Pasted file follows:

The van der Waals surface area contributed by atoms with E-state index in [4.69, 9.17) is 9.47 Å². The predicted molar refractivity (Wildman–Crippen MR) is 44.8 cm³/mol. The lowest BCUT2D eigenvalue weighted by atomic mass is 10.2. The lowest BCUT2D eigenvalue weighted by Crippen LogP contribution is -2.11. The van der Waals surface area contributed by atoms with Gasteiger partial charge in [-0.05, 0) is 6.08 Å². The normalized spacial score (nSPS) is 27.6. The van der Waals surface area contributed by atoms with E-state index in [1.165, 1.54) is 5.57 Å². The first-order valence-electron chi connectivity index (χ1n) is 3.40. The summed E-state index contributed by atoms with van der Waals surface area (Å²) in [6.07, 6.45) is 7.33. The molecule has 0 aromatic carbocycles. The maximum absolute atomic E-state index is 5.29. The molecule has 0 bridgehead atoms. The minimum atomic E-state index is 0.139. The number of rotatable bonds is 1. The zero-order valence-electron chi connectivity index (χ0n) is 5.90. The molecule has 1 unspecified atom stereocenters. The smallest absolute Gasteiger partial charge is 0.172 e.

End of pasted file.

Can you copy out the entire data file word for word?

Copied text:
The van der Waals surface area contributed by atoms with E-state index in [4.69, 9.17) is 9.47 Å². The predicted molar refractivity (Wildman–Crippen MR) is 44.8 cm³/mol. The lowest BCUT2D eigenvalue weighted by atomic mass is 10.2. The lowest BCUT2D eigenvalue weighted by Crippen LogP contribution is -2.11. The van der Waals surface area contributed by atoms with Gasteiger partial charge in [-0.05, 0) is 6.08 Å². The normalized spacial score (nSPS) is 27.6. The van der Waals surface area contributed by atoms with E-state index in [1.165, 1.54) is 5.57 Å². The first-order valence-electron chi connectivity index (χ1n) is 3.40. The summed E-state index contributed by atoms with van der Waals surface area (Å²) in [6.07, 6.45) is 7.33. The molecule has 0 aromatic carbocycles. The maximum absolute atomic E-state index is 5.29. The molecule has 0 bridgehead atoms. The minimum atomic E-state index is 0.139. The number of rotatable bonds is 1. The zero-order valence-electron chi connectivity index (χ0n) is 5.90. The molecule has 1 unspecified atom stereocenters. The smallest absolute Gasteiger partial charge is 0.172 e.